Eubank Jr (right) fought in bursts in his first contest in 17 months
Chris Eubank Jr returned from 17 months of inactivity to out-point Marcus Morrison with a stop-start display.
In his first bout working with boxing legend Roy Jones Jr as his trainer, Eubank had Morrison troubled several times but eased off attacks.
He said he "decided to keep him in there" and ultimately scored a unanimous points win over 10 rounds.
Elsewhere, Britain's Craig Richards put up a gallant display but lost on points to Dmitry Bivol at Manchester Arena.
Russia's Bivol – defending his WBA world light-heavyweight title – was a heavy favourite against London's Richards, who had never campaigned at world level before.
Bivol said he was happy with his performance, having not boxed since 2019
And the highly respected Bivol, 30, appeared comfortable in his first outing since 2019.
While 31-year-old Richards worked his jab admirably and grew into the fight, the champion always appeared sharper.
The unanimous 118-110 115-113 115-114 decision took his record to 18 wins from as many fights.
Bivol now says he will take on all comers and even drop down a division to face the winner of next weekend's super-middleweight unification bout between Britain's Billy Joe Saunders and Saul 'Canelo' Alvarez.
Eubank opts for rounds
Eubank has also spent time calling out Alvarez in recent years but he needs to now gain momentum and overcoming the tough Morrison – who has now lost four times in 27 outings – is a solid start.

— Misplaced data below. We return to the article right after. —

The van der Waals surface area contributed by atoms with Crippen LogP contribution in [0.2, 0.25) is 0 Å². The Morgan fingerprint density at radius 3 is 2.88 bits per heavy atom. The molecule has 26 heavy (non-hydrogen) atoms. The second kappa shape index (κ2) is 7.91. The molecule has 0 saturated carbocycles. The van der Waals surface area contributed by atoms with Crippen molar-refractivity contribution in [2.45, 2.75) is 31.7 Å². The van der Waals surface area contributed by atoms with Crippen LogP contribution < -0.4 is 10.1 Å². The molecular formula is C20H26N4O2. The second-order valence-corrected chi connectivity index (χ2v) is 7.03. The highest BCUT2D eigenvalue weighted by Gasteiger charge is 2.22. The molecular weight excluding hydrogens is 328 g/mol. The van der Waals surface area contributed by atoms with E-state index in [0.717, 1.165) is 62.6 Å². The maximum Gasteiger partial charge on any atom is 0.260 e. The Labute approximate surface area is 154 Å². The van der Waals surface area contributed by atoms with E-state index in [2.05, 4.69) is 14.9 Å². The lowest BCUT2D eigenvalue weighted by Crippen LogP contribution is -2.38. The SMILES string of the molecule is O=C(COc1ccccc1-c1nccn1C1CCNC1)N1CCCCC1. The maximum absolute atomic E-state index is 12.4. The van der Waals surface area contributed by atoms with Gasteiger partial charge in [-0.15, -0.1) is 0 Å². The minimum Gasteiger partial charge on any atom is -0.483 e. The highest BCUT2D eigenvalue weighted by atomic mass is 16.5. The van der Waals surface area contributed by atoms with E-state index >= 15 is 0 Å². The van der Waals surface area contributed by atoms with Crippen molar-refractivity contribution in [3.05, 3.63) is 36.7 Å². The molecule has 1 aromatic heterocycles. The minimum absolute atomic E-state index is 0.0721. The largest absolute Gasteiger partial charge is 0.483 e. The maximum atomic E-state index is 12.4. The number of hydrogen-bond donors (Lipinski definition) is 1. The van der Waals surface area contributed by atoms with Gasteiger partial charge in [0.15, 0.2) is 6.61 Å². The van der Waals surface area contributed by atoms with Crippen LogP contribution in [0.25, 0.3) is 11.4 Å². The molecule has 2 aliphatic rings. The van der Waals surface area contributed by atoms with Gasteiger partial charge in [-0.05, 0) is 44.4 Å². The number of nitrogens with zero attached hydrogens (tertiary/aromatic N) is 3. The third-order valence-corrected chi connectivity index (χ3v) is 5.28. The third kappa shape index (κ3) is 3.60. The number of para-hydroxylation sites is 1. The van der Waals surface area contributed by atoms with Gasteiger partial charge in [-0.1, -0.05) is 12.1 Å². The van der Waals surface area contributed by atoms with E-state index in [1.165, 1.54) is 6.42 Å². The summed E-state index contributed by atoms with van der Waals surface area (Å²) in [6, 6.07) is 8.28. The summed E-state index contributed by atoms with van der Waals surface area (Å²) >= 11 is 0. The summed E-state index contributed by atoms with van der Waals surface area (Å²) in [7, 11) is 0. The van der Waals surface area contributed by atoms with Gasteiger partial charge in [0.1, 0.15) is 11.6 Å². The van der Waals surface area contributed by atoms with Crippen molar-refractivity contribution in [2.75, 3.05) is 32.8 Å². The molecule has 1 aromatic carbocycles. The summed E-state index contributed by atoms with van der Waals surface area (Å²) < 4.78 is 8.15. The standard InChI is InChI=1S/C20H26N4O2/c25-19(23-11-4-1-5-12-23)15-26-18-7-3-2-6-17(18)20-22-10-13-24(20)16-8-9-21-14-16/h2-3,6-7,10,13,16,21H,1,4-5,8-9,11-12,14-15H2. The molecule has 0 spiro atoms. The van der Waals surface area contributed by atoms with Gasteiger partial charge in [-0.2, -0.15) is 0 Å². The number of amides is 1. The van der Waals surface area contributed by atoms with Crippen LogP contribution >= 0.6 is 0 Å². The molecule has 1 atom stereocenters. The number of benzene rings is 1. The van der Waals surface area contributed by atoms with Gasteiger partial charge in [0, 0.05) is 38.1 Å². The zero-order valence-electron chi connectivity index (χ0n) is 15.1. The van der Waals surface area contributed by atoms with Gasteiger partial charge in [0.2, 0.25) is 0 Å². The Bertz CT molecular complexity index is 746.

The 98-92 98-92 98-92 scores failed to tell a complex story as Eubank had his rival troubled under ferocious attack in the second, fifth, sixth and seventh rounds.
The 31-year-old fought in bursts and was clearly keen to bank much-needed rounds, even if it gave Morrison hope of landing something big – as he did with two solid blows in the ninth.
"I felt good – I boxed," said Eubank, who has 30 wins from 32 bouts and hopes to fight middleweight star Gennady Golovkin this year.
"I had him hurt bad in the second round and probably could have ended the fight there. I wanted rounds, I wanted to use some of the stuff Roy was telling me. He's a very tough kid. He has a hell of a chin and heart.
"If I see an opening I usually take it but I am here to learn. I spent a year and a half with Roy dedicating myself to learning and getting better. You can't learn if you knock a guy out in the second round. I decided to keep him in there."
Hatton lands second win
Manchester's Campbell Hatton – son of former two-weight world champion Ricky Hatton – continued the early throws of his professional career with a victory over four rounds against Levi Dunn.
Lightweight Hatton, 20, won all four rounds of the contest and said his display was "night and day" compared to his debut in March when he was the subject of widespread media coverage.
"I've been grateful to be bored this week without as much to do," he said. "It showed, I was more relaxed, with more composure and used my brain a lot more."
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